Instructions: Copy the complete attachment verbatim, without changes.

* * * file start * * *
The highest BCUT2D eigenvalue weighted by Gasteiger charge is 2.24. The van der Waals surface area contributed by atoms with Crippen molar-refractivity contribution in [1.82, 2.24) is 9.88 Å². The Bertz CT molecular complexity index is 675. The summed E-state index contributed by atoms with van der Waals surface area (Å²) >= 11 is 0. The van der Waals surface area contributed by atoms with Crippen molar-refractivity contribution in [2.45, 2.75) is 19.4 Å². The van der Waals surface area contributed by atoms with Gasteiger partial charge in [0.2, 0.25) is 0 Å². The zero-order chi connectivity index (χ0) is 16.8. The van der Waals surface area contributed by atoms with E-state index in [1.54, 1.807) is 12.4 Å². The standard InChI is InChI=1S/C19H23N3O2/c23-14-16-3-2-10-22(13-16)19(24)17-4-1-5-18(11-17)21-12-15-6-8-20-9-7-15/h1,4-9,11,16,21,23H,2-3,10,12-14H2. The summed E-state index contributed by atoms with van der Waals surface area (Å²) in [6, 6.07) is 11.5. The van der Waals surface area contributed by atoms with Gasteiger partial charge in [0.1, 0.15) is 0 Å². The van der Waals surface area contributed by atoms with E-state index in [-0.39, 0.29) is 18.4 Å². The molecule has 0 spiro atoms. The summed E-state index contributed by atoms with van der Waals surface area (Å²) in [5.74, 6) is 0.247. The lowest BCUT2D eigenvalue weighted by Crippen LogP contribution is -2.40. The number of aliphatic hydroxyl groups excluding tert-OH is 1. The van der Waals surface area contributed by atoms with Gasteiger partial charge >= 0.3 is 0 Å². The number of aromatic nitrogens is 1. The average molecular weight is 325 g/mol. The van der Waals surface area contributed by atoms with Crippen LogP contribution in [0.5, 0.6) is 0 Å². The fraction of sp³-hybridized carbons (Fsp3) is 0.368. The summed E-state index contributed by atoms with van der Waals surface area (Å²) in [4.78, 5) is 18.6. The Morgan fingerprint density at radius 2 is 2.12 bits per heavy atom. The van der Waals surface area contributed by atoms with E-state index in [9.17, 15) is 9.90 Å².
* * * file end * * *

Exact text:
The highest BCUT2D eigenvalue weighted by Gasteiger charge is 2.24. The van der Waals surface area contributed by atoms with Crippen molar-refractivity contribution in [1.82, 2.24) is 9.88 Å². The Bertz CT molecular complexity index is 675. The summed E-state index contributed by atoms with van der Waals surface area (Å²) >= 11 is 0. The van der Waals surface area contributed by atoms with Crippen molar-refractivity contribution in [2.45, 2.75) is 19.4 Å². The van der Waals surface area contributed by atoms with Gasteiger partial charge in [0.2, 0.25) is 0 Å². The zero-order chi connectivity index (χ0) is 16.8. The van der Waals surface area contributed by atoms with E-state index in [1.54, 1.807) is 12.4 Å². The standard InChI is InChI=1S/C19H23N3O2/c23-14-16-3-2-10-22(13-16)19(24)17-4-1-5-18(11-17)21-12-15-6-8-20-9-7-15/h1,4-9,11,16,21,23H,2-3,10,12-14H2. The summed E-state index contributed by atoms with van der Waals surface area (Å²) in [6, 6.07) is 11.5. The van der Waals surface area contributed by atoms with Gasteiger partial charge in [0.1, 0.15) is 0 Å². The van der Waals surface area contributed by atoms with E-state index in [-0.39, 0.29) is 18.4 Å². The molecule has 0 spiro atoms. The summed E-state index contributed by atoms with van der Waals surface area (Å²) in [5.74, 6) is 0.247. The lowest BCUT2D eigenvalue weighted by Crippen LogP contribution is -2.40. The number of aliphatic hydroxyl groups excluding tert-OH is 1. The van der Waals surface area contributed by atoms with Gasteiger partial charge >= 0.3 is 0 Å². The number of aromatic nitrogens is 1. The average molecular weight is 325 g/mol. The van der Waals surface area contributed by atoms with Crippen LogP contribution in [0.5, 0.6) is 0 Å². The fraction of sp³-hybridized carbons (Fsp3) is 0.368. The summed E-state index contributed by atoms with van der Waals surface area (Å²) in [4.78, 5) is 18.6. The Morgan fingerprint density at radius 2 is 2.12 bits per heavy atom. The van der Waals surface area contributed by atoms with E-state index in [9.17, 15) is 9.90 Å².